At home I was drawn into the eddies of our evening rit­u­al. There were griev­ances to adju­di­cate and half-heart­ed pun­ish­ments to mete out. There was bar­gain­ing and cajol­ing over math home­work and piano prac­tice, inter­spersed with earnest and play­ful affec­tions. There was fit­ful con­ver­sa­tion, din­ner, dish­es, toi­let and bed­time. All the while, look­ing at the faces of my wife and chil­dren, I felt the atten­u­at­ed weight of my grandfather’s secret. It was a small frac­tion of what he must have felt. He’d kept a secret while I was keep­ing the secret of a secret — and one I under­stood only par­tial­ly and imper­fect­ly. Maybe because of that — because there real­ly wasn’t any­thing defin­i­tive to say — I didn’t tell my wife where I’d been or what I’d been doing. Or it may have been out of a sense of feal­ty to my grand­fa­ther, as though, as his only male grand­child, I had an oblig­a­tion to keep faith with him in death as I’d kept faith with him in life. When nobody else could sum­mon the patience, I’d lis­tened to exhaus­tive rec­ol­lec­tions about his beloved pre-war Balti­na­va. And his repeat­ed accounts of being wound­ed at the front and his long and ardu­ous recu­per­a­tion. Were some­one to ask me, I could name the sur­geon who saved my grandfather’s arm. Pos­ter­i­ty would know him as Dr. Dubinsky.

To regain our psy­cho­log­i­cal equi­lib­ri­um after the rigours of bed­time, my wife and I repaired to our indi­vid­ual screens, she in our bed­room, I down­stairs in my office. After ingest­ing my dose of the day’s cul­tur­al and polit­i­cal news, I checked my email and found a mes­sage from Ruta Gul­bis. Its sub­ject line read: Your grandfather.”

Hi David,

You were just at my mom’s house. I’m send­ing you the video. I don’t know what she told you, but it prob­a­bly wasn’t the truth. Ruta Gulbis


I clicked on the file and encoun­tered Lau­ma sit­ting on the sofa in Agnes’s liv­ing room. She wore a grey skirt and pale- yel­low sweater. In her lap she cra­dled a kok­le. Her expres­sion was vague­ly fear­ful, as if she expect­ed to be scold­ed for some inde­ter­mi­nate offence. A woman’s voice sound­ed off-screen, pre­sum­ably Agnes’s, say­ing some­thing in Lat­vian. Lau­ma didn’t so much as twitch. A moment lat­er my grand­fa­ther 64 walked stiffly into the frame and sat near Lau­ma. He wore bur­gundy house slip­pers, dark trousers and a striped shirt with a blue tie under a blue-and-red argyle vest he’d favoured. As Lau­ma watched him take his seat, her expres­sion changed from anx­ious to impas­sive. My grand­fa­ther glanced at her, as if to ascer­tain her mind, and turned calm­ly to face the cam­era. Agnes spoke again and he nod­ded. The cam­era then zoomed in on his face, imme­di­ate­ly zoomed out, adjust­ed focus and jerk­i­ly panned over and down to reframe him and Lau­ma so they were cen­tred on the screen. All the while, my grand­fa­ther appeared and behaved exact­ly like him­self, patient and obe­di­ent. I felt a pow­er­ful rush of feel­ing surge up in me, which man­i­fest­ed itself, sur­pris­ing­ly, in Yid­dish. My mind formed the phrase: Berl, vos tostu? It trans­lat­ed, not harsh­ly but endear­ing­ly, as Berl, what are you doing?”It was an echo of the way my rel­a­tives — my father, my uncle— would greet my grand­fa­ther in his apart­ment or at one of our hous­es. Before switch­ing to Russ­ian, they’d offer one or anoth­er phrase in Yid­dish, deliv­ered most­ly in jest, like an acknowl­edge­ment of their lega­cy mem­ber­ship in a quaint but defunct club. Mean­while, in the video, Lauma’s fin­gers start­ed mov­ing across the strings of the instru­ment. She played a short intro­duc­to­ry pas­sage, and then my grand­fa­ther launched into the lyrics with his strong, con­fi­dent voice. It was a hap­py, jaun­ty tune — odd in the con­text. Even though I was igno­rant of most things Lat­vian, I rec­og­nized it. It told of a lit­tle roost­er impa­tient to wake the sleepy vil­lage girls. I’d heard my grand­fa­ther sing it before, in the guise of Latvia’snational folk song. I watched him and Lau­ma per­form it to com­ple­tion, where­upon Lau­ma removed her hands from the kok­le and Agnes applaud­ed. Agnes then uttered what sound­ed like a request for anoth­er song, but Lau­ma rose from the sofa. My grand­fa­ther also began to rise when the video abrupt­ly ended.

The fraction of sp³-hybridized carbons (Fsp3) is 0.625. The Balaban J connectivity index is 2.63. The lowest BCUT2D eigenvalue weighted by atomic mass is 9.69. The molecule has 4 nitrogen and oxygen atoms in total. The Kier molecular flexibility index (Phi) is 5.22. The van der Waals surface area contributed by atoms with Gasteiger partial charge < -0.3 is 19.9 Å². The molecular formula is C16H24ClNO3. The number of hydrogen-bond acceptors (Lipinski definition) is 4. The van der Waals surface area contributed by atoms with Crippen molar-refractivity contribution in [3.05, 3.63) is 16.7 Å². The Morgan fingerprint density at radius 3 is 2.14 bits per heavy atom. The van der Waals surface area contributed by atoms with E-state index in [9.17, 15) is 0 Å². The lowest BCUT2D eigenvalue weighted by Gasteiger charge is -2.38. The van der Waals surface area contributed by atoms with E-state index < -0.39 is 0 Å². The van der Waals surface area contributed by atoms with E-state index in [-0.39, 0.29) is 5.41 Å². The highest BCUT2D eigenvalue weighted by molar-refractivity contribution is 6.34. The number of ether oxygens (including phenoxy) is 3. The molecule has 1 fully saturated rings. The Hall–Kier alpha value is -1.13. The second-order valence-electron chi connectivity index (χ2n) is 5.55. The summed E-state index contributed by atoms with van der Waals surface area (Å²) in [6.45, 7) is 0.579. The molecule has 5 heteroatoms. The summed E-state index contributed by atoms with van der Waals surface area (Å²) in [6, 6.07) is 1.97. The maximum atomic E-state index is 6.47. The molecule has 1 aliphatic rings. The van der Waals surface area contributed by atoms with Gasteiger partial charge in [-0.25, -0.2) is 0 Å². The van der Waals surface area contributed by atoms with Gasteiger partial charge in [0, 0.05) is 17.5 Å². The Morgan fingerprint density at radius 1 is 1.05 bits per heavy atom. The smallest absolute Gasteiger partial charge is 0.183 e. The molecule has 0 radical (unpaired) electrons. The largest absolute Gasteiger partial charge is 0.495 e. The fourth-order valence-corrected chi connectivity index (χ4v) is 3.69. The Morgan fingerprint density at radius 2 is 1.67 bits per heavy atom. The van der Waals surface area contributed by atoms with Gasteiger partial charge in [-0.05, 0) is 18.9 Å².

I sat qui­et­ly for a minute, the black screen before me, and con­sid­ered exact­ly how I would pro­ceed. It was near­ly ten o’clock. Ruta had writ­ten not a full hour earlier.

Mod­ern tech­nol­o­gy fur­nished too many alter­na­tives and con­fused what should have been a sim­ple mat­ter. I want­ed to speak to Ruta. But when did I want to inform her that I want­ed to speak to her? And then when did I actu­al­ly want to speak to her? And what was appro­pri­ate based on the tim­ing and the con­tent of her email? Each suc­ceed­ing ques­tion didn’t so much bring me clos­er to an answer as cause me to despise myself and the cul­ture I lived in. In the end I com­posed the fol­low­ing text: Hi Ruta. It’s David. Thank you for the video.”

Imme­di­ate­ly, I saw the ellip­sis blink in the respondent’s bubble.